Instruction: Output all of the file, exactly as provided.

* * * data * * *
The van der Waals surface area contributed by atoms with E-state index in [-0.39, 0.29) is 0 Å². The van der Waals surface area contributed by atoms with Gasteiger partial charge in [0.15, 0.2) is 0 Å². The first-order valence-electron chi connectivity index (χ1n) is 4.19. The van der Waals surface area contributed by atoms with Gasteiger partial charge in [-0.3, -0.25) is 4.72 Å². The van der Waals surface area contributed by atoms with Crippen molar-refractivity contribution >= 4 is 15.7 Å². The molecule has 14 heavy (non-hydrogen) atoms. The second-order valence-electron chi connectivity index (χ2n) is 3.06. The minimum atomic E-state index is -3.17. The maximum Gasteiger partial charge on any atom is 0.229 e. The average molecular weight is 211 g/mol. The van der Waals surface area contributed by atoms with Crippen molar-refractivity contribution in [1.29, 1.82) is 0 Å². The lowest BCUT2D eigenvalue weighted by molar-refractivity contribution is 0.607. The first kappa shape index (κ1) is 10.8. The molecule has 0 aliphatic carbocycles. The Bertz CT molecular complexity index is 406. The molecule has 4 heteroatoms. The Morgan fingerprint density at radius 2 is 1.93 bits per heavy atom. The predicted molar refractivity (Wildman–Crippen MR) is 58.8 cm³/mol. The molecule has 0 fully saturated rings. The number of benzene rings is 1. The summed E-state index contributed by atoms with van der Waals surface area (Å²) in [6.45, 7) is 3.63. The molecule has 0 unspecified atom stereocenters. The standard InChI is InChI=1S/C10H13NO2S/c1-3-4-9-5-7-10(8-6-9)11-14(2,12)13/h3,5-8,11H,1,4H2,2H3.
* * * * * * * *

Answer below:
The van der Waals surface area contributed by atoms with E-state index in [-0.39, 0.29) is 0 Å². The van der Waals surface area contributed by atoms with Gasteiger partial charge in [0.15, 0.2) is 0 Å². The first-order valence-electron chi connectivity index (χ1n) is 4.19. The van der Waals surface area contributed by atoms with Gasteiger partial charge in [-0.3, -0.25) is 4.72 Å². The van der Waals surface area contributed by atoms with Crippen molar-refractivity contribution >= 4 is 15.7 Å². The molecule has 14 heavy (non-hydrogen) atoms. The second-order valence-electron chi connectivity index (χ2n) is 3.06. The minimum atomic E-state index is -3.17. The maximum Gasteiger partial charge on any atom is 0.229 e. The average molecular weight is 211 g/mol. The van der Waals surface area contributed by atoms with Crippen molar-refractivity contribution in [1.29, 1.82) is 0 Å². The lowest BCUT2D eigenvalue weighted by molar-refractivity contribution is 0.607. The first kappa shape index (κ1) is 10.8. The molecule has 0 aliphatic carbocycles. The Bertz CT molecular complexity index is 406. The molecule has 4 heteroatoms. The Morgan fingerprint density at radius 2 is 1.93 bits per heavy atom. The predicted molar refractivity (Wildman–Crippen MR) is 58.8 cm³/mol. The molecule has 0 fully saturated rings. The number of benzene rings is 1. The summed E-state index contributed by atoms with van der Waals surface area (Å²) in [6.45, 7) is 3.63. The molecule has 0 unspecified atom stereocenters. The standard InChI is InChI=1S/C10H13NO2S/c1-3-4-9-5-7-10(8-6-9)11-14(2,12)13/h3,5-8,11H,1,4H2,2H3.